Tuesday, April 23, 2013

Goodbye Dubai - Hello Singapore

This is my last week at Ketchum Raad Middle East. It was a great ride and I made many great friends and lasting professional contacts both from the client side, from partners and from the agency. We're headed to Singapore where I'll be starting my new job in June. Can't wait for this next adventure. 

Ketchum Kingdom Board Game - I must say that I've played and won this game. (This was originally designed for our Agency of the Year presentation for the MEPRA Awards)

Thursday, February 09, 2012

Tuesday, September 20, 2011

Trillium Days

Just thought I would post some music here from the good old days of the late 1990's. That's when four young gentlemen from Ottawa, Canada came together to play many live rock n' roll shows and record a few tracks.

For a melancholic few hours, I recently uploaded much of the finished music that Trillium (the band I used to sing in) had made. Please feel free to listen, comment and because it is licensed under Creative Commons, you can also take it, remix it, and let it live all over again. (just give us some credit).

Loosing Track by iamjamieread

Styrofoam by iamjamieread

Track 7 - Untitled by iamjamieread

Track 4 - In This Machine by iamjamieread

You can check out the rest of our music from Trillium's '97 Self Titled Demo and from '98 full length 'Looks Easy from Here'.

Monday, August 08, 2011

Move, Learn, Eat... Live

I am writing this from New York, where I've been for more than a week now, so it might sound a little bit contradictory of me to say that I miss traveling. While I love New York and am really enjoying working and playing here, when I talk about traveling, I mean the kind of traveling where each day I am confronted with 360 degrees of options and experiences, where the question 'what next?' is both a riddle I am trying to solve and a challenge to the universe. NYC is great but it isn't mysterious to me. I understand and fit in quite well here.

When I say I miss traveling, I mean that I miss the feeling I used to get when I traversed Asia with no real direction. Each moment taught me something about the world and myself, filling my lungs, my stomach, my head and my heart with all the emotion and knowledge I could handle. Living in the Middle East has given much of that but I am growing comfortable with it now.

The following three videos were created by three guys in 44 days, across 11 countries, who then created these 3 ambitious linear concepts based on movement, learning and food ....into 3 beautiful and hopefully compelling short films.

All I can say is that they made me miss traveling...

MOVE from Rick Mereki on Vimeo.

LEARN from Rick Mereki on Vimeo.

EAT from Rick Mereki on Vimeo.

Wednesday, March 30, 2011

Where do we go from here?

I know I'm a bit late to the game with my own thoughts on what's happening in the Middle East. Colleagues have already made their analysis of Social Media's role in the revolutions. It goes without saying that Social Media was a huge enabling factor that allowed the youth in Tunisia, Egypt, Yemen, Bahrain, now Syria and many more countries to voice their opinions, collect and share their plight with the world. Aside from the political changes that are sure to come to the region, I'm also interested in how digital communication technologies are going to evolve as the masses are now exposed to its power. Below are some thoughts I've recently shared with clients who have asked my opinion. I put them down here now to the community to debate, refute, whatever.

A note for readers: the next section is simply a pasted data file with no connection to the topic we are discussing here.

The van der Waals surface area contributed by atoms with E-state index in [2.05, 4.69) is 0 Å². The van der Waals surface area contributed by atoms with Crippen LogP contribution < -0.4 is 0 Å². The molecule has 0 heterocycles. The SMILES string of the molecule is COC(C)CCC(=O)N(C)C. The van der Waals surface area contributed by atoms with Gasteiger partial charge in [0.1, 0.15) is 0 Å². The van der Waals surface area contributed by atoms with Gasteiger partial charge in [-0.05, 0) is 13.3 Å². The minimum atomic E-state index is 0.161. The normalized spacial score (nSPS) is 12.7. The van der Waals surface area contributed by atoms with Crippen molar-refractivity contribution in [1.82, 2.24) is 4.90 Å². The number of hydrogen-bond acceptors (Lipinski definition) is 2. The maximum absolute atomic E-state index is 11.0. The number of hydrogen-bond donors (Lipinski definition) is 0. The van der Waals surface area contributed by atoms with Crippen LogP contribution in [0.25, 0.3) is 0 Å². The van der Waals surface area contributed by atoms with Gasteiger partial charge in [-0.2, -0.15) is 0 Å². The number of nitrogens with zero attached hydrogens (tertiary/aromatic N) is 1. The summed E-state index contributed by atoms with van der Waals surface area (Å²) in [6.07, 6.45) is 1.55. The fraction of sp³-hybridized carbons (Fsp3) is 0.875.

While each country has had different catalysts for their protests and revolutions, a common element has been social media and particularly three main characteristics of it:

- Spatiality, by how it facilitates groups to organize and form both in the Real World and virtually across borders – Many Arabs live outside of their countries, but through SM were able to be part of the revolutions

- Real-Time sharing of multimedia (particularly through mobile)

- How Social Media has created further intellectual disparity between generations and social classes. The old regimes vs. the youth. Those with access vs. the poor. 

What does this mean for the growth of social media in the region?

The last point is a fairly natural occurrence. As older generations cling to ideals and power obtained in their youth, new generations often will challenge this through self expression on new mediums. Think about Elvis and his funny little pelvic dance in the 60's. From here on in, older generations who chose or cannot understand social media will be left out of the conversation and won't be able to have much impact. However, the same is true for the unfortunate people who have little money and/or education. Social media has become more accessable and being adopted by more people outside the upper and middle class, however, this will cause further alienation of those people who cannot participate in the online revolution.